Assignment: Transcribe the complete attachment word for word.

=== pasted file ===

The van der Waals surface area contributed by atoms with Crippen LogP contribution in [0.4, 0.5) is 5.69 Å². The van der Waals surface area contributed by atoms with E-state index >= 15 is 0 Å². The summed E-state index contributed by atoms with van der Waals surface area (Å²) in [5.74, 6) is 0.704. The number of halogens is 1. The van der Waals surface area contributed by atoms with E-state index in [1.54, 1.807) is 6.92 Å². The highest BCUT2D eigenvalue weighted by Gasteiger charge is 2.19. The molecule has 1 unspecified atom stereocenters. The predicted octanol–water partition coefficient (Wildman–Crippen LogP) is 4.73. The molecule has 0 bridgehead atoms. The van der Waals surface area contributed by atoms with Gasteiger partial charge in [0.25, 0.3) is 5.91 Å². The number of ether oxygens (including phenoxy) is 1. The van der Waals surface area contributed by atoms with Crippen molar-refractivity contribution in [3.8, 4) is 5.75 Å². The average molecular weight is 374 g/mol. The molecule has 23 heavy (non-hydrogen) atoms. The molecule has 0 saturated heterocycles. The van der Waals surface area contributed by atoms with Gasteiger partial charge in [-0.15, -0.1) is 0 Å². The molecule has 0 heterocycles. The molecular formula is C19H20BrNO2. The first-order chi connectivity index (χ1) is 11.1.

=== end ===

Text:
The van der Waals surface area contributed by atoms with Crippen LogP contribution in [0.4, 0.5) is 5.69 Å². The van der Waals surface area contributed by atoms with E-state index >= 15 is 0 Å². The summed E-state index contributed by atoms with van der Waals surface area (Å²) in [5.74, 6) is 0.704. The number of halogens is 1. The van der Waals surface area contributed by atoms with E-state index in [1.54, 1.807) is 6.92 Å². The highest BCUT2D eigenvalue weighted by Gasteiger charge is 2.19. The molecule has 1 unspecified atom stereocenters. The predicted octanol–water partition coefficient (Wildman–Crippen LogP) is 4.73. The molecule has 0 bridgehead atoms. The van der Waals surface area contributed by atoms with Gasteiger partial charge in [0.25, 0.3) is 5.91 Å². The number of ether oxygens (including phenoxy) is 1. The van der Waals surface area contributed by atoms with Crippen molar-refractivity contribution in [3.8, 4) is 5.75 Å². The average molecular weight is 374 g/mol. The molecule has 23 heavy (non-hydrogen) atoms. The molecule has 0 saturated heterocycles. The van der Waals surface area contributed by atoms with Gasteiger partial charge in [-0.15, -0.1) is 0 Å². The molecule has 0 heterocycles. The molecular formula is C19H20BrNO2. The first-order chi connectivity index (χ1) is 11.1.